Council opts for status quo: rejects collection carts

Unlike their peers in Penticton and Oliver, Osoyoos residents will not have new “yard furniture” next spring after Council this afternoon rejected a waste removal proposal that includes uniform-sized garbage and recycling carts.

Council voted two-to-one — Councillors Mike Campol and Carol Youngberg were not in attendance — to continue a contract with Waste Collections of Canada for the “manual collection” of curbside garbage, recycling and large items.

The decision came after Jim Dinwoodie, the Town’s Director of Operational Services, outlined the various directions other South Okanagan and Similkameen communities were taking as an existing curbside collection contract nears expiration.

“The trend in (the) industry is toward the automated cart curbside collection system since it provides quicker pick up with fewer worker safety issues,” he told Council. “The City of Penticton and the Town of Oliver have decided to implement a cart collection system at this time.

“The Village of Keremeos and the RDOS have decided to remain with a manual collection system.”

And so did Mayor Sue McKortoff and Counc. Jim King.

After voting down a motion made by Counc. CJ Rhodes to begin using a three-cart system — one 120-litre garbage cart, one 240-litre recycling cart and one 240-litre yard and garden waste cart — the two Council members voted in favour of the status quo.

“If it’s not broken, why try to change things?” asked Counc. King.

Mayor McKortoff was concerned with the burden the cart system would place on the community’s older population.

“My concern with going with the cart system is there are many large carts, perhaps on small properties,” she said. “If we add an organic one, that would make for four carts.

“We have a lot of retired people here who have concerns about dragging large carts up and down their driveways.”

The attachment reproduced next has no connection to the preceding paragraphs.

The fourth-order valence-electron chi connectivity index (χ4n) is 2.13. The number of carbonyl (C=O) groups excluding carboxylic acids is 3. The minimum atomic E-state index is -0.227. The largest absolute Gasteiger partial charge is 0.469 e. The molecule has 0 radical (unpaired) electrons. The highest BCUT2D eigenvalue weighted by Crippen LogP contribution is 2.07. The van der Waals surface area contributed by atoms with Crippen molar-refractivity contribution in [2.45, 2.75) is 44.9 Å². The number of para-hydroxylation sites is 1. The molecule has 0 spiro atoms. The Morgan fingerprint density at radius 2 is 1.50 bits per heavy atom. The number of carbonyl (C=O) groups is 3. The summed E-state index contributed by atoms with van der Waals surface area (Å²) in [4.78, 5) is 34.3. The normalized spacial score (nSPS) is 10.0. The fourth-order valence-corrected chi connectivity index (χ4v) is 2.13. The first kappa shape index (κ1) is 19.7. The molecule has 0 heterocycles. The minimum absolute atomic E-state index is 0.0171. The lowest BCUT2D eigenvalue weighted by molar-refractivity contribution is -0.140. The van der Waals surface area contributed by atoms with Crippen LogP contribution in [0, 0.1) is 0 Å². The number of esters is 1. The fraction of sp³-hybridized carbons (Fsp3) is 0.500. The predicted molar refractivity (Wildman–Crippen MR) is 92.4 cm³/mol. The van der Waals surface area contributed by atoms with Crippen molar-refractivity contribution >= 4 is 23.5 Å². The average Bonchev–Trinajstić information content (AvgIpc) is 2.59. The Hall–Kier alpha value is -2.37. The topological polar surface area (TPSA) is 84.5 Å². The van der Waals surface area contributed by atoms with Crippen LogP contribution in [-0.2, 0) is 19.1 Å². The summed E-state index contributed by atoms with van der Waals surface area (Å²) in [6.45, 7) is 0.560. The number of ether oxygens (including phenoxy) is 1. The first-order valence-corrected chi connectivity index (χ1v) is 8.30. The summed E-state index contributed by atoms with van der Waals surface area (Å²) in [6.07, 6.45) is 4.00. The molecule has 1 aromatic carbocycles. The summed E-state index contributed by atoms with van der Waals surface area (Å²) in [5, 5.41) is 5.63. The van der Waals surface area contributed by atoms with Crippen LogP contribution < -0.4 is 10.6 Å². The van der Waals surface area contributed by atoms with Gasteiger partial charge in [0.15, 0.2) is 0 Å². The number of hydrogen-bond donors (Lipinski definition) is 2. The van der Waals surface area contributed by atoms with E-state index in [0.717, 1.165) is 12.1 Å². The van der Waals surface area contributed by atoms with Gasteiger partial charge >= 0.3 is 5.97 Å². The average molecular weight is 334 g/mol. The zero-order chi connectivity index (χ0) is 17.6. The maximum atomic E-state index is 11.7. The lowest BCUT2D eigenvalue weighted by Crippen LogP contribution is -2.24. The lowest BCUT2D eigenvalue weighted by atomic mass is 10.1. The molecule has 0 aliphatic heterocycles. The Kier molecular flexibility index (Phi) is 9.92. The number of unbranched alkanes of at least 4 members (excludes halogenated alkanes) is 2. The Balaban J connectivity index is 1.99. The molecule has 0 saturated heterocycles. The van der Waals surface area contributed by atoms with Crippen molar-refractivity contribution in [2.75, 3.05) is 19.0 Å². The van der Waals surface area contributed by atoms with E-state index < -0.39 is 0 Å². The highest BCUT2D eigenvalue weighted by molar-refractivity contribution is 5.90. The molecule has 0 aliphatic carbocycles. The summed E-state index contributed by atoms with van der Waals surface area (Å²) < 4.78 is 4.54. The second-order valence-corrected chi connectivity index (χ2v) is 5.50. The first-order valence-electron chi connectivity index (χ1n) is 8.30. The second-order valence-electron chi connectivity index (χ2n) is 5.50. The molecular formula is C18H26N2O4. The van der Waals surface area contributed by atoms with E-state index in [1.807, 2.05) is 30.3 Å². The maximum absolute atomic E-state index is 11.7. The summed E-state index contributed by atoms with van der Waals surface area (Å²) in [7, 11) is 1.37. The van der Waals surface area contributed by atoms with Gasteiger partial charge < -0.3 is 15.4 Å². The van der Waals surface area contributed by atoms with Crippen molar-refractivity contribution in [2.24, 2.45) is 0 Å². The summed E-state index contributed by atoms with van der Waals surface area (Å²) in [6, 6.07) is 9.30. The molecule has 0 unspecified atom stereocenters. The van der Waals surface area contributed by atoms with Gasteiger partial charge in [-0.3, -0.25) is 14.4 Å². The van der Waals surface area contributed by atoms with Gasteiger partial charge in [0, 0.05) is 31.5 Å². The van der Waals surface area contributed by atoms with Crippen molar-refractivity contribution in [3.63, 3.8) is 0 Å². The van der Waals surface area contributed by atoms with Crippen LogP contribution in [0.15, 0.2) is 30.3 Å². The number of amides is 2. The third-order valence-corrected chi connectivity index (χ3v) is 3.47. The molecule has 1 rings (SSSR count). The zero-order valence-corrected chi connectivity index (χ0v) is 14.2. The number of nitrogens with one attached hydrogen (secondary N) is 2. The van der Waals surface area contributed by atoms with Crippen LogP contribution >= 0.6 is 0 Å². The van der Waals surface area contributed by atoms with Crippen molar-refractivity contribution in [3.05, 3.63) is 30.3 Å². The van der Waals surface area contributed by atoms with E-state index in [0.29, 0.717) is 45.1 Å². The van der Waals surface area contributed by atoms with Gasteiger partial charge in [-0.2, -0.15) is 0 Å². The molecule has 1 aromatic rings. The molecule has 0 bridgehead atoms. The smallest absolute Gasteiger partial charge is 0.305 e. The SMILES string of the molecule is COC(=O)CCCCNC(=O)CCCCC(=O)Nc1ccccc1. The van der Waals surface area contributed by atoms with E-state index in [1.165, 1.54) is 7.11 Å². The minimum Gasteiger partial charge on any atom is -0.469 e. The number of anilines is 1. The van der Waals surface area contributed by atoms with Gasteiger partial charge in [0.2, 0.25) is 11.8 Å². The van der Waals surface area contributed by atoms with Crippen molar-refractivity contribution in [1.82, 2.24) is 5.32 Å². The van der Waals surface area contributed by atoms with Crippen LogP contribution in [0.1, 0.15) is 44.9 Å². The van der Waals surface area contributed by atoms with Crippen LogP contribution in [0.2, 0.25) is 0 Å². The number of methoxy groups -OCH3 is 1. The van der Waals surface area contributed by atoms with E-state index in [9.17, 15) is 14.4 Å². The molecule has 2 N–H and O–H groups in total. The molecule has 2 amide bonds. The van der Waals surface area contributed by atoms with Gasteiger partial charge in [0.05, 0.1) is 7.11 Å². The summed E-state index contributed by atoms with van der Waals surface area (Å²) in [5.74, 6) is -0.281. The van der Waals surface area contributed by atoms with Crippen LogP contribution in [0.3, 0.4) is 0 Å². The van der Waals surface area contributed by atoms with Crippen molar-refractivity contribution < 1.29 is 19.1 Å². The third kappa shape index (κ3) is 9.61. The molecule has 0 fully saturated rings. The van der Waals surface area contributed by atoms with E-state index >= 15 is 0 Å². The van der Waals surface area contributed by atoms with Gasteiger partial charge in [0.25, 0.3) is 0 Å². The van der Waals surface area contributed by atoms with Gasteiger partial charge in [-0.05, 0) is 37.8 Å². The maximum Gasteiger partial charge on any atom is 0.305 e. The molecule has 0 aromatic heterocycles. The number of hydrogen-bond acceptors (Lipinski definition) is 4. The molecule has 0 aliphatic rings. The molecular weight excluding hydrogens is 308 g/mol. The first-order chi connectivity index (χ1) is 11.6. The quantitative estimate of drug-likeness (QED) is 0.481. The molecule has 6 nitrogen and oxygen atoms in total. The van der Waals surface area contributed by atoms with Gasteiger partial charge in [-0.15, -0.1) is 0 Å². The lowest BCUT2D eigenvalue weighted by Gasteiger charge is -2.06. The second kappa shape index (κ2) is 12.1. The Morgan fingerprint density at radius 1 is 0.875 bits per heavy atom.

Counc. Rhodes, however, wanted Council to be “visionary” about its waste collection efforts.

“It’s absolutely mandatory that we have a vision of the future and where we’re going with things and how things are going to work in the future,” he replied. “Not going with (the carts) is a definite setback, in my mind.”

The Town’s decision follows a March 2017 Request for Proposals issued by the Regional District of Okanagan-Similkameen and its local government partners.

The RDOS Board of Directors thought that by issuing a common RFP for the waste collection service, some savings might be realized for all the participating partners.

Existing curbside collection contracts for all of involved governments expires on July 1, 2018.

By awarding a new curbside collection contract this July, the partners had hoped to provide the successful contractor sufficient time to acquire any new equipment required to execute this contract.

The request returned four bids.

Before Council voted, Mr. Dinwoodie noted the Town’s recommendation to move to the cart system was “not without controversy.”

“Our current system seems to be working well as it allows residents to rent carts if they so desire, (offers) unlimited yard waste pick up and limits residents to a single bag, which in fact is a smaller amount than the proposed cart.”

The cart system does provide advantages, he added, including improved worksafe practices for employees and increased monitoring of what goes in the trash and what is being recycled.

The cart system also provides an easier transition to organics composting, he said.

“In the future there will probably be a need for a system of organics composting and compulsory use of carts will assist with this transition.”

Mayor McKortoff noted, however, that homes in the Regional District — which surrounds the Town — would not be using carts.

“It could be a little bit confusing if one side of the street was with carts and one wasn’t,” she said.


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